A Philosophy of Autobiography, Body and Text by Aakash Singh Rathore: Review

Book: A Philosophy of Autobiography: Body and Text

Author: Aakash Singh Rathore

Publisher: Routledge

Pages: 149;

Price: Rs 995

The book A Philosophy of Autobiography: Body and Text offers a series of readings and reflections on twelve diverse range of autobiographies of eminent personalities. The introduction comprehensively explains the uniqueness of this engagement, its aim is to discover the body as the ever present mediator, vehicle and crucible of lived experiences.

Through Nietzsche’s autobiography the author offers a critique of the Christian values that demand sacrifice of the body for the sake of acquiring truth, of prescribing “life affirming lies” over pursuits of life denying truths. Similarly Gandhi’s autobiography is read as self re presentation that makes body the battle ground for realizing an ethical life. B R Ambedkar’s Waiting for a Visa and Daya Pawar’s Baluta explains, “…how one becomes an untouchable?” According to the author Ambedkar’s experiences reveal to us that untouchability is carried out, maintained/enacted in the presence of the flesh and body of person from low caste. The oppressors seek to write on the body what the system has already inscribed into their bodies(in an invisible fashion).

Similarly, race discrimination is addressed through Maya Angelou’s I Know Why the Cage Bird Sings. The author finds Ernest Hemingway’s A Moveable Feast and Yukoi Mishima’s Sun and Steel interesting as their journeys explain unifying of intellectual and physical virtues in his works as well as in his life. Elie Wiesel’s Night and Art Spiegelman’s MAUS is an account of survival through violence, humiliation, suffering and death at the Nazi death camp.

The author rightly elaborates how the mind body dualism get played out in the autobiography. While the spirit is crushed it is the despised body that resists being broken and wills to survive. Thus, being a survivor is being a body. Surprisingly, the author is critical of Kamala Das’ My Story, he does not approve of her representation of the body as he thinks it lacks agency. Any Warhol’s autobiography celebrates his “genuine fakeness”as his pop art that conveys deeds rather than thoughts. Marjane Satprapi’s Persepolis” fascinates the author as her work (illustrating her experiences in Iran and Europe), intuites (he says) Focault’s teachings on bio politics and governmentality sketched into a few squares of a book of cartoons!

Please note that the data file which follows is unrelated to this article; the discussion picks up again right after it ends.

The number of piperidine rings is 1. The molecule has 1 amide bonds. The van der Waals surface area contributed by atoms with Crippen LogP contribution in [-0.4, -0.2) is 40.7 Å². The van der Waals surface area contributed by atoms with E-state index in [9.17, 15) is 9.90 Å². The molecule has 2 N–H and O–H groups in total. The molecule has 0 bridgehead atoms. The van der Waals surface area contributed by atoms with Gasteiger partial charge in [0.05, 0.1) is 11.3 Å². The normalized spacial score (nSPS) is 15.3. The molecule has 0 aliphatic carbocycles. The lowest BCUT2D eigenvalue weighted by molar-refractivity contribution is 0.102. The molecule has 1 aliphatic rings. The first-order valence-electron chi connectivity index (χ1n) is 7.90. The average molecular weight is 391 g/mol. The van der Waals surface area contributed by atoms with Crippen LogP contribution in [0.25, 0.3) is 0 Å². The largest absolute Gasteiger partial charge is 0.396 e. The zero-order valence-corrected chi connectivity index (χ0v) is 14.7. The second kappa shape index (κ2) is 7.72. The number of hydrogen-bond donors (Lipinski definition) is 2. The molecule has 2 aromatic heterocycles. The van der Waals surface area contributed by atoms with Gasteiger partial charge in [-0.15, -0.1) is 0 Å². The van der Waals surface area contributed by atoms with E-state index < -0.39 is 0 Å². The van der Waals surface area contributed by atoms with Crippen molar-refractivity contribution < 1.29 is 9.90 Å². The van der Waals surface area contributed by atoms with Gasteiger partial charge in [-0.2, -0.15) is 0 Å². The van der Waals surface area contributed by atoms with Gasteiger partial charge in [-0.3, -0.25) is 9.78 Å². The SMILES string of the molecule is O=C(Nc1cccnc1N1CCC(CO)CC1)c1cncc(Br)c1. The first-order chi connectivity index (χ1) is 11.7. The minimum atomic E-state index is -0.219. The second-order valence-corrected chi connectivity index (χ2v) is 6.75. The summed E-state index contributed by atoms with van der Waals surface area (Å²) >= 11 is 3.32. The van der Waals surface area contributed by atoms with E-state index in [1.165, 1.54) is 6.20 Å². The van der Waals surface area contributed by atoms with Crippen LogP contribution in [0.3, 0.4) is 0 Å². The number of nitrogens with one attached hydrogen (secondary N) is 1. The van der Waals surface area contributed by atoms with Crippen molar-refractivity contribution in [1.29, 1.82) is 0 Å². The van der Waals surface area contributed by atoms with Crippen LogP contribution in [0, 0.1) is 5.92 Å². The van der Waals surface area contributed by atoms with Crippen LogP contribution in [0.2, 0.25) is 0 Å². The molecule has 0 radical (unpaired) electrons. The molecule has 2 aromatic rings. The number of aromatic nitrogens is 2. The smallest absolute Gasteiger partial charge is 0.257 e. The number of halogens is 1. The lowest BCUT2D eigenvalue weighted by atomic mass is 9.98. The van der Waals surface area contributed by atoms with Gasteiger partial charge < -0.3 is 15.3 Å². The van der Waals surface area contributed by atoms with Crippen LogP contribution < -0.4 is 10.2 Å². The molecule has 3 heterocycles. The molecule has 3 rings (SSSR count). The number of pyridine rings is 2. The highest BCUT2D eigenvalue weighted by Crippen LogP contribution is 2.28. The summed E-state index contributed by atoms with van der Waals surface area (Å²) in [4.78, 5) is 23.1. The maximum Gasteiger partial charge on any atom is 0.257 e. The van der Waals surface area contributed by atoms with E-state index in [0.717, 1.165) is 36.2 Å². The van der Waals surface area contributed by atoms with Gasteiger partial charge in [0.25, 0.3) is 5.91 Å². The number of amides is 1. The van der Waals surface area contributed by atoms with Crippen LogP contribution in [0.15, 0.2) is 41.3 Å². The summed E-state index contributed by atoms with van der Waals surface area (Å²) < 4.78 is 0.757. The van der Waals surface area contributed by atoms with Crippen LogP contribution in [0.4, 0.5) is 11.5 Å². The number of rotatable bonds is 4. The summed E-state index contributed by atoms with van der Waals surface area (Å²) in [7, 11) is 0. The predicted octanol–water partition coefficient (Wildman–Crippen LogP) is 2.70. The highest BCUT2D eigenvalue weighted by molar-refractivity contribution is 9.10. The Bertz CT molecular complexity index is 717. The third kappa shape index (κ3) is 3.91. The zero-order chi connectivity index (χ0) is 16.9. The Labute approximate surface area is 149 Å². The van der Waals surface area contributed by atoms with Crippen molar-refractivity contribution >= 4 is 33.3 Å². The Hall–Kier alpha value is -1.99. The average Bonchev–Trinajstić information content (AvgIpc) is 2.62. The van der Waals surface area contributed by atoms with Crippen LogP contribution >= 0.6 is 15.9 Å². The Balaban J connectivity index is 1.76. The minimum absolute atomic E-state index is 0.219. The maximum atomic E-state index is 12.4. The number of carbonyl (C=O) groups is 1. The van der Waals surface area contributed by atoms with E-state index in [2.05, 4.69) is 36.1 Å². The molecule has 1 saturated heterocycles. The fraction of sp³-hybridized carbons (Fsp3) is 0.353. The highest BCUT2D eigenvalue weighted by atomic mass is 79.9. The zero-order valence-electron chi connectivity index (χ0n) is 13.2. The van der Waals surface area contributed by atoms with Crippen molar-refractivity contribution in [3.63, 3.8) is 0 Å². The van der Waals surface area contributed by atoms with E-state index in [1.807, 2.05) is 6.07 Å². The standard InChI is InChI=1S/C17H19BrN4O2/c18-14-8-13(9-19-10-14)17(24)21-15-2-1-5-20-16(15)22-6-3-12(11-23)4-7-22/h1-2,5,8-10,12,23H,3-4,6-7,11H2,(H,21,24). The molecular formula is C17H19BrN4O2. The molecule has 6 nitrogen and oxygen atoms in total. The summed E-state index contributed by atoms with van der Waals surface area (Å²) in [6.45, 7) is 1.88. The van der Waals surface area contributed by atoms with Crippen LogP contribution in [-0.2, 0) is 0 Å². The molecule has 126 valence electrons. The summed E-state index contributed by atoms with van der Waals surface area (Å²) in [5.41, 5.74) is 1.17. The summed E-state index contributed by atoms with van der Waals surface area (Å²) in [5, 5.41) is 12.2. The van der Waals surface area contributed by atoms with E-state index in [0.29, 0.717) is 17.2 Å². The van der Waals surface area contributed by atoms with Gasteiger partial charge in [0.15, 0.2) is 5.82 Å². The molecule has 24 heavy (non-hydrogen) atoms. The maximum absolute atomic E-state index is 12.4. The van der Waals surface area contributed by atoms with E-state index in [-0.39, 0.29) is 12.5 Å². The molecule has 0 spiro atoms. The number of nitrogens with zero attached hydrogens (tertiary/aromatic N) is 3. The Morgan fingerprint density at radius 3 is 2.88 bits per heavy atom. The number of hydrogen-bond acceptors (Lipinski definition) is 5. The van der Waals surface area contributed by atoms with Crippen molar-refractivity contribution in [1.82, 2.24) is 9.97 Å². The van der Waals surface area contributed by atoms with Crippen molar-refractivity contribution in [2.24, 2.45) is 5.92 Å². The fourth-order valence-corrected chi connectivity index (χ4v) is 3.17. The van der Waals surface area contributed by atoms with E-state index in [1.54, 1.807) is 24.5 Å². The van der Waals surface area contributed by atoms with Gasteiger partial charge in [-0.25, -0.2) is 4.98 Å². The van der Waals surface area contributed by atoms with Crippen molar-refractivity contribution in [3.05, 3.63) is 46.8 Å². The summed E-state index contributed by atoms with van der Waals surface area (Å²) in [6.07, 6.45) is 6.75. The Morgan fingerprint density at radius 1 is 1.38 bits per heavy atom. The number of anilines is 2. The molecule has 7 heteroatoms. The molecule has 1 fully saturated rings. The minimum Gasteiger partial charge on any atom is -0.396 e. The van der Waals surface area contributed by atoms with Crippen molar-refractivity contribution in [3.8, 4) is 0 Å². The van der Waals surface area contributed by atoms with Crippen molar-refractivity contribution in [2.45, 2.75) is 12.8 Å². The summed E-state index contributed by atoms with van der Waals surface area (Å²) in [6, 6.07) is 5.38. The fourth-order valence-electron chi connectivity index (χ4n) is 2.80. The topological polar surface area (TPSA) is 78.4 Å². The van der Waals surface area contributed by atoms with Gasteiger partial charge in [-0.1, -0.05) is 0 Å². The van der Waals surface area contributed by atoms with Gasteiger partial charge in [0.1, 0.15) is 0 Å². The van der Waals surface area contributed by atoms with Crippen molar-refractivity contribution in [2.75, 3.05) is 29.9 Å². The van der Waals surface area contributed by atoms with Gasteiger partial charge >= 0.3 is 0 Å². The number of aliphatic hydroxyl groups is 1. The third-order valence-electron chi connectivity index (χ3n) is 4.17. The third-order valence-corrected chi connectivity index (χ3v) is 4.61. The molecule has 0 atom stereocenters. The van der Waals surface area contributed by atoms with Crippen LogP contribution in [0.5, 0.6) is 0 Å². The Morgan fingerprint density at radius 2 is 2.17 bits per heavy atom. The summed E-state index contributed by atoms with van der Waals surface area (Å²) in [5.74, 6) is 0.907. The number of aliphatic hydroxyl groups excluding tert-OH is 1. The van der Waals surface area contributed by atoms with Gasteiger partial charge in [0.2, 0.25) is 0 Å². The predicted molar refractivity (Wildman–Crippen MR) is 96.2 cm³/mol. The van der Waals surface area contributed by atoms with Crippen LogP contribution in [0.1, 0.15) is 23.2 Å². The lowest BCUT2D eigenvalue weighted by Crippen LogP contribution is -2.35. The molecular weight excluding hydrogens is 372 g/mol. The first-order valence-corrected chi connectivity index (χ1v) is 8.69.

The book is an absolute treat for those interested in philosophy, devising theater, telling stories through body (among many other disciplines). Yet, its version of embodiment is not inclusive, it is problematic from the perspective of disability studies. Each autobiography spells a reconciliation of mind and body and a celebration of self that is strong, functional and beautiful.

Critical of the values of strict independence, disability studies theorists reject the concept of autonomy and control over ones body as authentic measures of personhood. It is a thought-provoking interrogation of the lives of some of the greatest people of the world.

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